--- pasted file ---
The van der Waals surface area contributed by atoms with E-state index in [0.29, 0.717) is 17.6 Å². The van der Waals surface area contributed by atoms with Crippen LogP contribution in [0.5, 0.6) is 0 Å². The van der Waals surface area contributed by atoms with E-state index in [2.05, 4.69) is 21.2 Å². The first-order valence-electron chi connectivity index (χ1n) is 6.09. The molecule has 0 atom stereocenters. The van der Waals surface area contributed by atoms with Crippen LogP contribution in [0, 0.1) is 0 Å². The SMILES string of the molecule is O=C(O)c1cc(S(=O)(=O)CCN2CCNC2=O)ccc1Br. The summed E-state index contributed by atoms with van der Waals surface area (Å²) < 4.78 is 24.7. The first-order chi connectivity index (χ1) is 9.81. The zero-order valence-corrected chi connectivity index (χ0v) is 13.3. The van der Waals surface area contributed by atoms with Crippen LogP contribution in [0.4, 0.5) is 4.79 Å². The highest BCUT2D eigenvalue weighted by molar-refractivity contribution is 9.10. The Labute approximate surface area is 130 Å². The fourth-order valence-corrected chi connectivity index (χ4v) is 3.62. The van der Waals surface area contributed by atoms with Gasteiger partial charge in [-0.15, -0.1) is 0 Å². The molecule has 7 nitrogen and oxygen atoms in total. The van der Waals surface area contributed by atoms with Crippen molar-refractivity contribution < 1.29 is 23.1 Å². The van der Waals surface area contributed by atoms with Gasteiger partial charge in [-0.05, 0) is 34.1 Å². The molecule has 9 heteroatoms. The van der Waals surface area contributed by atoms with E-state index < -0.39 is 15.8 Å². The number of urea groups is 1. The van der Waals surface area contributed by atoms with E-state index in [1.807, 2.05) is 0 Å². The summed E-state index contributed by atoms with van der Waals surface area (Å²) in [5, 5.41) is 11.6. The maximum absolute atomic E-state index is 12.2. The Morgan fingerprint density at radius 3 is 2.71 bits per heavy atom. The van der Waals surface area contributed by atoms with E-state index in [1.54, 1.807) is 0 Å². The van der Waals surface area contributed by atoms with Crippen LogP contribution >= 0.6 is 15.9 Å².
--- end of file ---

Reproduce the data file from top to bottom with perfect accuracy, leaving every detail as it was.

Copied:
The van der Waals surface area contributed by atoms with E-state index in [0.29, 0.717) is 17.6 Å². The van der Waals surface area contributed by atoms with Crippen LogP contribution in [0.5, 0.6) is 0 Å². The van der Waals surface area contributed by atoms with E-state index in [2.05, 4.69) is 21.2 Å². The first-order valence-electron chi connectivity index (χ1n) is 6.09. The molecule has 0 atom stereocenters. The van der Waals surface area contributed by atoms with Crippen LogP contribution in [0, 0.1) is 0 Å². The SMILES string of the molecule is O=C(O)c1cc(S(=O)(=O)CCN2CCNC2=O)ccc1Br. The summed E-state index contributed by atoms with van der Waals surface area (Å²) < 4.78 is 24.7. The first-order chi connectivity index (χ1) is 9.81. The zero-order valence-corrected chi connectivity index (χ0v) is 13.3. The van der Waals surface area contributed by atoms with Crippen LogP contribution in [0.4, 0.5) is 4.79 Å². The highest BCUT2D eigenvalue weighted by molar-refractivity contribution is 9.10. The Labute approximate surface area is 130 Å². The fourth-order valence-corrected chi connectivity index (χ4v) is 3.62. The van der Waals surface area contributed by atoms with Gasteiger partial charge in [-0.15, -0.1) is 0 Å². The molecule has 7 nitrogen and oxygen atoms in total. The van der Waals surface area contributed by atoms with Crippen molar-refractivity contribution < 1.29 is 23.1 Å². The van der Waals surface area contributed by atoms with Gasteiger partial charge in [-0.05, 0) is 34.1 Å². The molecule has 9 heteroatoms. The van der Waals surface area contributed by atoms with E-state index < -0.39 is 15.8 Å². The number of urea groups is 1. The van der Waals surface area contributed by atoms with E-state index in [1.807, 2.05) is 0 Å². The summed E-state index contributed by atoms with van der Waals surface area (Å²) in [5, 5.41) is 11.6. The maximum absolute atomic E-state index is 12.2. The Morgan fingerprint density at radius 3 is 2.71 bits per heavy atom. The van der Waals surface area contributed by atoms with E-state index in [1.54, 1.807) is 0 Å². The van der Waals surface area contributed by atoms with Crippen LogP contribution >= 0.6 is 15.9 Å².